*Originally posted by Bill H. *
Cite, please. This also flies in the face of common logic. You’re saying that when routes A and B exist, that expanding A will give benefit to B, and expanding B will give benefit to A, but that expanding A will not give benfit to A. I don’t buy it.
Cite, please to back your assertion that lane changes decrease potential flow. Queuing theory (and again common logic) dictates that when a clog occurs, the ability for others to get around it (by changing lanes) increases the flow.
In regards to the above, it’s a fairly well accepted principle of transportation planning called latent demand. Generally speaking, for any road with significant congestion, there’s some percentage of trips that aren’t taken because of that congestion. Hence if you increase capacity, you also increase the trips being taken. This may not be automatic, but any improvement will be relatively short lived, as previously diverted trips discover the new route and fill whatever capacity is created. This may be delayed somewhat by building road capacity far beyond demand, but such excess capacity will soon draw additional development, and you’re right back to where you’ve started with little to no improvement in travel time.
This is a general condition that does not hold in all cases. There are many conditions (for instance bottlenecks) where an improvement could have a very real impact by eliminating a specific impdiment.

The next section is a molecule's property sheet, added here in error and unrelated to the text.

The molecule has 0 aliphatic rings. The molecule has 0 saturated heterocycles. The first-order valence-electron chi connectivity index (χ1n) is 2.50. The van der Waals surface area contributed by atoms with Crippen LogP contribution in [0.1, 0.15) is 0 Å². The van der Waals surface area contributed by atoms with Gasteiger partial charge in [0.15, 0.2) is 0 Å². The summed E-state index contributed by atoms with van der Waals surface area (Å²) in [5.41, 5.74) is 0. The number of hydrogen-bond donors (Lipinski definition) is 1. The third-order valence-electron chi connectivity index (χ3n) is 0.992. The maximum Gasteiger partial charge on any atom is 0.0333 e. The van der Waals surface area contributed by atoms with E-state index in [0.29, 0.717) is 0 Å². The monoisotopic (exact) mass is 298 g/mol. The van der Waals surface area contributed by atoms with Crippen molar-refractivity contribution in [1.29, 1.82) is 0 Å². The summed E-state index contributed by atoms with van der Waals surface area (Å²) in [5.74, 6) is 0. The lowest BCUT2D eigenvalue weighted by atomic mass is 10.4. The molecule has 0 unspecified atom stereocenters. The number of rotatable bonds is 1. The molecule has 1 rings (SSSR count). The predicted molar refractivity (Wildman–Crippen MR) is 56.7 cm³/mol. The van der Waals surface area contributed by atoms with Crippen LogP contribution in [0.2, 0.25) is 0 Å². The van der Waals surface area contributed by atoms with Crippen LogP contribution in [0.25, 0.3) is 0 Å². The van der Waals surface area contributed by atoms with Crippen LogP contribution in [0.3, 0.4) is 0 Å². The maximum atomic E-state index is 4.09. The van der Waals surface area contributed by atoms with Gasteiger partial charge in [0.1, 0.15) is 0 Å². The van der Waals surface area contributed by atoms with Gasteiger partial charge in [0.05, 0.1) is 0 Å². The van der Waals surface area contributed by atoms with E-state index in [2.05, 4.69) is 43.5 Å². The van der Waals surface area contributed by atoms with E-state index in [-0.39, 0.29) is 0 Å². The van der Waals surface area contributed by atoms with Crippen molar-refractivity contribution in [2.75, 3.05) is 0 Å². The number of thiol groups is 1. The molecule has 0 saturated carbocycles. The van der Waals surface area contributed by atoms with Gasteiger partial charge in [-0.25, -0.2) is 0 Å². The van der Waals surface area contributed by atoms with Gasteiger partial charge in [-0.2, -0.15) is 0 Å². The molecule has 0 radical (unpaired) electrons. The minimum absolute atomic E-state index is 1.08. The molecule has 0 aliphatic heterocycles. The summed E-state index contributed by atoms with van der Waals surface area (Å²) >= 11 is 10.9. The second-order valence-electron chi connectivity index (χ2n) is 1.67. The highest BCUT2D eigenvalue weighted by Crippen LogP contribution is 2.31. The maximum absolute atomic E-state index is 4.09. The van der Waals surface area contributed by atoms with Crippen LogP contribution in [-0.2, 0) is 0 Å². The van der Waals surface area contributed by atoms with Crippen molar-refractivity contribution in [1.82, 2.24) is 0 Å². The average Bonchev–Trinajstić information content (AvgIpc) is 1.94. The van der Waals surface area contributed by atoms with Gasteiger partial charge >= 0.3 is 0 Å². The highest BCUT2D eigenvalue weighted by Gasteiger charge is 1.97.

With regards to carpool lanes, I’d be rather skeptical of the 50% figure as well. Most cars in the lane will have the minimum necessary number of people in the car, and for that one lane to cary 50% of the people on a four lane road, it’d have to carry more than its fair share of vehicles which is empirically and theoretically dubious.
The real purpose of carpool lanes is to reduce the number of single-passenger cars by providing an incentive to carpoolers. Traffic is a very dynamic system, and one with many externalities. Given that we can’t ever provide enough capacity (see latent demand), the goal is to divert some traffic off the road. One way to do that is to get more people into each car. Thus, the argument goes, encouraging people to carpool serves a societeal good as it helps change people’s habits, and forces single-passenger cars to bear some of the real costs they create.
In reality, most car pool lanes have proven to be politically unpopular, practically useless and difficult to enforce. I’m not aware of any area that is currently building more carpool lanes, and many are taking them away.